The idea isn't to guess who everybody is, necessarily. It's to categorize players in groups based on everyone's answers. If players are correctly categorized, they get bonus points. The catch is that one player is purposely given a role that doesn't fit with any other category, so if that "Outlier" is correctly identified, everybody gets bonus points, otherwise the Outlier gets a massive bonus. This is what truly makes Hypnotorious unique, because the Outlier doesn't know who they are ahead of time. In fact, the Outlier can listen to everybody's answer and if something doesn't gel, they can try and sort themselves as the Outlier and try to get the bonus.

Hypnotorious can be a game of fun and deception, but with everybody learning new information every second, things shift quickly and in an enjoyable way. I liked getting punny with some of my answers and the challenge of staying in character makes this a fantastic game for certain groups of friends.

Dodo Re Mi

Dodo Re Mi in The Jackbox Party Pack 10

Source: Jackbox Games

Dodo Re Mi is the most interesting offering in The Jackbox Party Pack 10 because it represents one of the format's most radical departures. It's not the first time that Jackbox Games has tried something wildly different. Five years ago, they gave it the old college try with Zeeple Dome in The Jackbox Party Pack 5, but while I felt like that was a swing and a miss, Dodo Re Mi feels like something with much greater potential.

While players can compete against one another, the main idea is musical survival. Players select their instrument and then pick from a variety of songs. As songs play out, players will engage with their instrument in Guitar Hero-style note tracks. Whether this aspect of the game works out for you will ultimately depend on what device you're using because touch controls on a smaller phone might be a little less fun than using something bigger, like a tablet.

The idea is for friends to make beautiful music, but it's also for the collective to do well enough to feed a carnivorous plant. If the collective doesn't perform well enough, the plant eats everybody. Assuming everybody survives, then players can check out who got the highest score and enjoy their replays. The tracks range from public domain works to some recognizable tunes from the Jackbox library, which gives this a more timeless feel than other rhythm games that focus more on the current music trends.

After playing a few tracks, Dodo Re Mi stood out as a more relaxing kind of Jackbox offering. However, it also felt different enough that some of us wondered why the team didn't release this as a standalone title. It's a perfect illustration of what Jackbox Games is capable of putting together beyond its competitive party game wheelhouse.

Partying on and on and on

After this many years of looking at Jackbox Games' output, it's hard to say anything about The Jackbox Party Pack 10 other than, "It's another fine Jackbox Party Pack." As a collection, it's another wonderful package of games for the whole family. After a decade of playing them, one begins to run out of descriptors. It is worth noting that Jackbox's continued breadth of options remains wonderful to see. There are options for instituting family-friendly rules, incorporating Twitch audiences, adding subtitles, reducing motion, and many more that make it possible for anyone to jump in.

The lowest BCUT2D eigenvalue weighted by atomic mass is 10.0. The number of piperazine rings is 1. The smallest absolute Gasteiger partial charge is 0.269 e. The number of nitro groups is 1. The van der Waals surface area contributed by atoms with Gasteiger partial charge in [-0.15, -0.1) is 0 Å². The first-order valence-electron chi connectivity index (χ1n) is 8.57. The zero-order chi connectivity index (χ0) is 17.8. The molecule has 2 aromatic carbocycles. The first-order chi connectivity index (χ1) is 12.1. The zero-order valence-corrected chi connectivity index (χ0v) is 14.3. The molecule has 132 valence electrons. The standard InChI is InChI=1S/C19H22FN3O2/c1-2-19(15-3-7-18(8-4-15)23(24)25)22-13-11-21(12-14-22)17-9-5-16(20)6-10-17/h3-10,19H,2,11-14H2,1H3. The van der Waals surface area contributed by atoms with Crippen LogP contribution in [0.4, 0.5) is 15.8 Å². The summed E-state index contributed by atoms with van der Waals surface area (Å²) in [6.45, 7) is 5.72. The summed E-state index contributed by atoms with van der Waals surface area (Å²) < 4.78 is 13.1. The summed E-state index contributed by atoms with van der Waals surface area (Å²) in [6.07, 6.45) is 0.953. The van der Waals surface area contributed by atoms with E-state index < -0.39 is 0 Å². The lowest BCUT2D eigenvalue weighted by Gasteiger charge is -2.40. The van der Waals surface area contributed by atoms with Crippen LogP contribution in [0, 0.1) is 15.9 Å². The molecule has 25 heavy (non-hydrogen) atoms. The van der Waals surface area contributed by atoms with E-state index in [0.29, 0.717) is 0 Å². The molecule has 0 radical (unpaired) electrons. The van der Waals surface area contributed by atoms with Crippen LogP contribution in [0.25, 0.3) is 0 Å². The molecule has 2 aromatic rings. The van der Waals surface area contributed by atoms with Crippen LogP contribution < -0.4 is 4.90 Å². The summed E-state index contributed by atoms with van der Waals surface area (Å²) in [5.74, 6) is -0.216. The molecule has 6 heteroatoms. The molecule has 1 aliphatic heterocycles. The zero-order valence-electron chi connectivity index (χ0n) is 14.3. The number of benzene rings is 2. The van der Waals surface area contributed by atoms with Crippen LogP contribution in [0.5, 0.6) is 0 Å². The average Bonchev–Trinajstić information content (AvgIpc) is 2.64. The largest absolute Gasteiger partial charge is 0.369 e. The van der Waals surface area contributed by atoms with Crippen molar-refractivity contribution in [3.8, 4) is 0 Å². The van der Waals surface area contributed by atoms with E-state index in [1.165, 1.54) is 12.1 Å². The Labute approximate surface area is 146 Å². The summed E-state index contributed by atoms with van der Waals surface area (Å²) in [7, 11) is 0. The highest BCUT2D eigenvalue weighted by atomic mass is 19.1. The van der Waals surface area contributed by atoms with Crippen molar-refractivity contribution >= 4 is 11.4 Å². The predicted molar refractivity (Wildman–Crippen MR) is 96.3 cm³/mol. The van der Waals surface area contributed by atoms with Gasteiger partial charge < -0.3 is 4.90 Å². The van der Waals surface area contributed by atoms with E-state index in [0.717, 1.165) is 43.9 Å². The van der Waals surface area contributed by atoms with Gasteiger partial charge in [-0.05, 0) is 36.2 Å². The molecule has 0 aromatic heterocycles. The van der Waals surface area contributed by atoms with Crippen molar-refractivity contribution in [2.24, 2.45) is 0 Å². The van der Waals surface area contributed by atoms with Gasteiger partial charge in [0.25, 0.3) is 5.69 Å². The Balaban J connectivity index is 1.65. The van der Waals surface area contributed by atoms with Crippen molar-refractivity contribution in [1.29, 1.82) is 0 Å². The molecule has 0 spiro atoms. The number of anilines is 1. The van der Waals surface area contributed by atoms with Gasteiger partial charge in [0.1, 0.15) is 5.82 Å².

More than previous Jackbox titles, I think there are some gems in this collection. Hypnotorious, especially, could be a big hit among certain sections of players and is a rare case of Jackbox coming forward with some complex ideas and all of them coming together beautifully. Dodo Re Mi, however, is especially worth watching because it may be a gateway into Jackbox's future, one where the team is still making Party Packs while also branching out into exciting new frontiers.

It's been a fun ten years, and The Jackbox Party Pack 10, like so many Jackbox efforts before it, is a worthy inclusion into your family game night rotation.

This review is based on a Steam code provided by the publisher. The Jackbox Party Pack 10 will be available on Thursday, October 19 on PC, PlayStation, Xbox, and Nintendo Switch for $34.99 USD. The game is rated T.

Senior Editor

Ozzie has been playing video games since picking up his first NES controller at age 5. He has been into games ever since, only briefly stepping away during his college years. But he was pulled back in after spending years in QA circles for both THQ and Activision, mostly spending time helping to push forward the Guitar Hero series at its peak. Ozzie has become a big fan of platformers, puzzle games, shooters, and RPGs, just to name a few genres, but he’s also a huge sucker for anything with a good, compelling narrative behind it. Because what are video games if you can't enjoy a good story with a fresh Cherry Coke?

  • Dodo Re Mi is musical fun
  • Hypnotorious can be hilarious
  • Time Jinx is enjoyable trivia
  • Tee K.O. 2 has some fun new options
  • Multitude of options is as welcome as ever
  • Fixy Text doesn't work so well in practice
  • Tee K.O. 2's final round is a miss